A comparison of dexamethasone, ondansetron, and dexamethasone plus ondansetron as prophylactic antiemetic and antipruritic therapy in patients receiving intrathecal morphine for major orthopedic surgery.Anesth Analg. 2003 Jul; 97(1):259-63, table of contents.A&A
In a prospective, double-blinded, randomized trial, we evaluated the efficacy of IV (a) dexamethasone 8 mg, (b) ondansetron 8 mg, and (c) dexamethasone 8 mg plus ondansetron 4 mg for the prevention of postoperative nausea, vomiting (PONV), and pruritus in 130 (ASA physical status I to III) patients undergoing elective major orthopedic surgery after spinal anesthesia with hyperbaric 0.5% bupivacaine and intrathecal morphine. After spinal anesthesia, patients were randomized to one of three groups. Failure of PONV prophylaxis in the 24-h postoperative period occurred more frequently in patients who received dexamethasone alone (29 of 40; 73%) compared with those who received either ondansetron alone (23 of 47; 49%) (P = 0.02) or dexamethasone plus ondansetron together (19 of 43; 44%)(P = 0.01). There was no difference in the incidence of failure of prophylaxis of pruritus (70%, 72%, and 70% in dexamethasone 8 mg, ondansetron 8 mg, and dexamethasone 8 mg plus ondansetron 4 mg, respectively) (P > 0.1) in the 24-h postoperative period. We conclude that the administration of dexamethasone 8 mg with ondansetron 4 mg has no added benefit compared with ondansetron 8 mg alone in the prophylaxis of PONV and pruritus.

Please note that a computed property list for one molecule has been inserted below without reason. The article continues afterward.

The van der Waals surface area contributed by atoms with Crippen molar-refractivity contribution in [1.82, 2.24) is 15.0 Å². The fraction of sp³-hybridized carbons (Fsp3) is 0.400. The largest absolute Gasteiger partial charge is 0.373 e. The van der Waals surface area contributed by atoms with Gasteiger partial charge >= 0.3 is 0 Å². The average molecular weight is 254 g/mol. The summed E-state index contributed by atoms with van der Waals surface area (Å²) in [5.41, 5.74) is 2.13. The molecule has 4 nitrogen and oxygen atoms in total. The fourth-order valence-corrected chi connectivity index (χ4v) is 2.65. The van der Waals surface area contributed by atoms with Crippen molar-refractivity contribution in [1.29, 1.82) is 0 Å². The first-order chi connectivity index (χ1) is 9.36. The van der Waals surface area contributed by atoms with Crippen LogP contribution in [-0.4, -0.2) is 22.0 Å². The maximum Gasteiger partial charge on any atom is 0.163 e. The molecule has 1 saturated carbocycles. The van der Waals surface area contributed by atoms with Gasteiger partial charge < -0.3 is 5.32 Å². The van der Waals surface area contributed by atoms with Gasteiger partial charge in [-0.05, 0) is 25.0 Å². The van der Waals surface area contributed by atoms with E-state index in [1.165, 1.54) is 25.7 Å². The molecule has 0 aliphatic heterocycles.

Postoperative nausea and vomiting (PONV) and pruritus are common side effects after spinal opioid administration. In this study, dexamethasone 8 mg plus ondansetron 4 mg was as effective as ondansetron 8 mg. The administration of dexamethasone alone was associated with a frequent incidence of PONV, demonstrating a lack of efficacy. This has important cost implications.